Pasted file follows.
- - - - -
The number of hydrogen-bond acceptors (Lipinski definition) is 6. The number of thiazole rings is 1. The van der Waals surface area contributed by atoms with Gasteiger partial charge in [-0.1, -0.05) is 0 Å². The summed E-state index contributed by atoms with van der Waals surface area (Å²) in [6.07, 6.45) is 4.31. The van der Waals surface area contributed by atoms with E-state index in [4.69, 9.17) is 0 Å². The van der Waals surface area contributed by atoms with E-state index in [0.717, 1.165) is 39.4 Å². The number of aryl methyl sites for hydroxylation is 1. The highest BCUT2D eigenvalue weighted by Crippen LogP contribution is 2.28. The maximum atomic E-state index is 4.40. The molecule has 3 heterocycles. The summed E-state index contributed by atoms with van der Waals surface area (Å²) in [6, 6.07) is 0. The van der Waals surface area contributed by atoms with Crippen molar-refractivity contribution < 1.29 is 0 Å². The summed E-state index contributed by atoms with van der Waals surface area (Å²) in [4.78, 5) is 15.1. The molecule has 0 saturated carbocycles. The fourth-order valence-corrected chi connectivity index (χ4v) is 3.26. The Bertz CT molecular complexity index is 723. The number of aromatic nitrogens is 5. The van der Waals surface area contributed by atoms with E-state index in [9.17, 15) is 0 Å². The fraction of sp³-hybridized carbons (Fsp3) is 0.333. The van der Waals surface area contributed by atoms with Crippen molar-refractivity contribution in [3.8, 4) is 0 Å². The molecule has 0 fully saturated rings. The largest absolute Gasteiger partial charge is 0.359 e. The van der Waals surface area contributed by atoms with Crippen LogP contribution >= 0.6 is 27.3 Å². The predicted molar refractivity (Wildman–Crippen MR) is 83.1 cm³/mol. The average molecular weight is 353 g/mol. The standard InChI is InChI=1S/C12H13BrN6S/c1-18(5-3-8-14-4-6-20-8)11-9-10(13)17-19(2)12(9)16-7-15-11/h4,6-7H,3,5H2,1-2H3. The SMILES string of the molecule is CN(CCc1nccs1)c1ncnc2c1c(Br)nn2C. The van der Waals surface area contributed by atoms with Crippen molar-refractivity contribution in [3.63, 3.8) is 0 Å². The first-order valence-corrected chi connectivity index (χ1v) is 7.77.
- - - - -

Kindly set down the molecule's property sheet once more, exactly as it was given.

The number of hydrogen-bond acceptors (Lipinski definition) is 6. The number of thiazole rings is 1. The van der Waals surface area contributed by atoms with Gasteiger partial charge in [-0.1, -0.05) is 0 Å². The summed E-state index contributed by atoms with van der Waals surface area (Å²) in [6.07, 6.45) is 4.31. The van der Waals surface area contributed by atoms with E-state index in [4.69, 9.17) is 0 Å². The van der Waals surface area contributed by atoms with E-state index in [0.717, 1.165) is 39.4 Å². The number of aryl methyl sites for hydroxylation is 1. The highest BCUT2D eigenvalue weighted by Crippen LogP contribution is 2.28. The maximum atomic E-state index is 4.40. The molecule has 3 heterocycles. The summed E-state index contributed by atoms with van der Waals surface area (Å²) in [6, 6.07) is 0. The van der Waals surface area contributed by atoms with Crippen molar-refractivity contribution < 1.29 is 0 Å². The summed E-state index contributed by atoms with van der Waals surface area (Å²) in [4.78, 5) is 15.1. The molecule has 0 saturated carbocycles. The fourth-order valence-corrected chi connectivity index (χ4v) is 3.26. The Bertz CT molecular complexity index is 723. The number of aromatic nitrogens is 5. The van der Waals surface area contributed by atoms with E-state index in [9.17, 15) is 0 Å². The fraction of sp³-hybridized carbons (Fsp3) is 0.333. The van der Waals surface area contributed by atoms with Crippen molar-refractivity contribution in [3.8, 4) is 0 Å². The molecule has 0 fully saturated rings. The largest absolute Gasteiger partial charge is 0.359 e. The van der Waals surface area contributed by atoms with Crippen LogP contribution >= 0.6 is 27.3 Å². The predicted molar refractivity (Wildman–Crippen MR) is 83.1 cm³/mol. The average molecular weight is 353 g/mol. The standard InChI is InChI=1S/C12H13BrN6S/c1-18(5-3-8-14-4-6-20-8)11-9-10(13)17-19(2)12(9)16-7-15-11/h4,6-7H,3,5H2,1-2H3. The SMILES string of the molecule is CN(CCc1nccs1)c1ncnc2c1c(Br)nn2C. The van der Waals surface area contributed by atoms with Crippen molar-refractivity contribution in [3.63, 3.8) is 0 Å². The first-order valence-corrected chi connectivity index (χ1v) is 7.77.